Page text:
by Nicole Witch-Hazel
One of the delightful plants we propagate at Oaktown Native Plant Nursery is wild ginger Asarum caudatum. Wild ginger is an attractive evergreen ground-cover for under redwoods and moist, shady places. It also grows well in large sized deep containers, kept damp but with good drainage. Asarum loves a loamy sandy soil mix. It’s easily cultivated, though slow to grow following transplant.
If you’re out in the wild and you find wild ginger, you’re probably in the understory of an old growth forest: filtered light, deep shade, thick conifer duff, and in arm’s-reach or eye-shot of a riparian way or seepy corridor. Asarum thrives in evergreen forests where soils are high in organic matter and acidity, among a diversity of plant species connected and relating through a complex of mycorrhizal fungi.
In California Asarum caudatum grows mostly in the mountains of the coastal range, from Santa Cruz to Del Norte county. Its range pushes inland through the Trinity/Marble/Siskiyou maze of mountain ranges, to about the northern most tip of the Sierra. There its northern range ends, and two other ginger species (A. hartwegii, A. lemmonii) begin and follow the Sierra south to Tulare county.
In the field I have seen wild ginger in the redwood forest, set dead in the middle of a thin crick winding its way from ravine to ravine. In larger seasonal waterways, I’ve seen it occupy the banks along the high water mark left by winter rainfall amid a mix of Douglas fir, white oak, and big-leaf maple. I’ve seen it even higher up the water table, a ground cover at the feet of old-growth redwoods intermingled with Trillium, Western bleeding heart, and violet, but still I was in ear-shot of a river bend. The ‘tell’ between the wild ginger leaf and similar looking violets, is the spicy taste and smell of the leaf. Its shy, burgundy wine colored flower will be hidden under the kidney shaped leaves.
Wild ginger IS NOT the same plant as the ginger sold commercially in supermarkets and celebrated as a beneficial must-have in the kitchen. THAT ginger, is Zingiber officinale, a cultivated plant from maritime Southeast Asia. Zingiber and Asarum are not even in the same family. Asarum is in the Aristolochiaceae: the same family as Dutchman’s pipe vine (Aristolochia californica!).
OUR wild ginger, while having similar medicinal uses and effects as Zingiber, is definitely different from culinary ginger in a multitude of ways. In addition to them being in different families, they have different growing habits, different root structures, different potencies, different preparations, and very different environmental needs.
Medicinally, wild ginger is used as a diaphoretic (i.e. it makes you sweat). Wild ginger can help shake loose a cold, congestion, or a crampy boggy period (by warming and perspiring the repro). It is a wonder for sweating-out and breaking a fever (especially as a hot tea). It can help stimulate secretions in the lungs and sinuses, when either is dry and weighed down with mucus (perhaps helpful in mild to moderate cases of the current flu). Asarum is also a useful anti-microbial.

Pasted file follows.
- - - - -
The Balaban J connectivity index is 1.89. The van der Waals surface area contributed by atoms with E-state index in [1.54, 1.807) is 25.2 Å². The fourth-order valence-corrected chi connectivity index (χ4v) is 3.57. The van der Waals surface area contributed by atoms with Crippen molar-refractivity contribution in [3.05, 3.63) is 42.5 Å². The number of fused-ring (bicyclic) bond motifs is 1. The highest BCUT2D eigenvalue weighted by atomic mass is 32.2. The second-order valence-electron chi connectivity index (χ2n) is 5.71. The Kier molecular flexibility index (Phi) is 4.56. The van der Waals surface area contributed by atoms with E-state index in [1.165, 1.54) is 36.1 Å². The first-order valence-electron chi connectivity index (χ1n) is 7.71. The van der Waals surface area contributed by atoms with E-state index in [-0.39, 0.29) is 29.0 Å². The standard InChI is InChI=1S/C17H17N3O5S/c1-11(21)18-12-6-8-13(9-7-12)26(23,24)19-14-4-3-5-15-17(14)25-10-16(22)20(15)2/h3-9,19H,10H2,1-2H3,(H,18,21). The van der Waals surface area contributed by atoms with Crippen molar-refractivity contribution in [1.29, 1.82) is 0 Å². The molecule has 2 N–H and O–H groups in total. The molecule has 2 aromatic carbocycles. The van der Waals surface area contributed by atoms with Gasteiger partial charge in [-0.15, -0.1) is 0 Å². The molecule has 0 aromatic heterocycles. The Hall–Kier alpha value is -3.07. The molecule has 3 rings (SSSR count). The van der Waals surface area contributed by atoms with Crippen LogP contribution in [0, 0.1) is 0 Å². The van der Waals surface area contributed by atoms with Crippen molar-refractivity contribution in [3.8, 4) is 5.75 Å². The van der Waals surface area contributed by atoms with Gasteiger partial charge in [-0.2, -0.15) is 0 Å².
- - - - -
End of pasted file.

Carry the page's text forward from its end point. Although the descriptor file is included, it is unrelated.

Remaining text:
On the whole Asarum is far less potent than Zingiber, and its uses are not as far reaching. Zingiber is generally superior, and safer, but Asarum is local and easier to cultivate. Asarum contains Aristolochic acid, which is recognized as a carcinogen. The acid has a complicated scientific history of treating cancer, AND causing cancer (like radiation). Because of this, Asarum should be used soberly in acute, short-term illness and imbalance (a few days), and not for long term, chronic illness or imbalance. Something like yarrow would be more appropriate for chronic imbalance with a cold/damp component, or better yet, Zingiber!
Grow it at home, so that you’ll never have to take from the wild. Collect the leaves, and the root in any season. Dried, they should last about a year. Tincture fresh using the ‘folk method’: fresh plant material chopped course to fine in a jar, covered in alcohol until the marc (the plant material) is completely submerged in alcohol. The higher the alcohol content the better. Let it sit about 15 days, then remove the marc. In 40% alcohol or higher, the tincture should be good for 5-10 years or more.
Nicole Witch-Hazel is a clinical Energetic Herbalist, who is also trained in traditional Western Herbalism. She is a graduate of the Blue Otter School of Holistic Medicine’s full time and advanced programs, and apprenticed with Western Herbalist Stascha Stahl. Nicole operates her clinical practice, apothecary, and herb garden in Oakland California (aka stolen Chochenyo Ohlone territory). A student at Merritt College Landscape Horticulture Dept, Nicole has practiced herbalism for 5 years, worked at Oaktown for 6, and has grown medicinal plants on squatted city lots in Oakland for the past 9. Read more about Nicole at: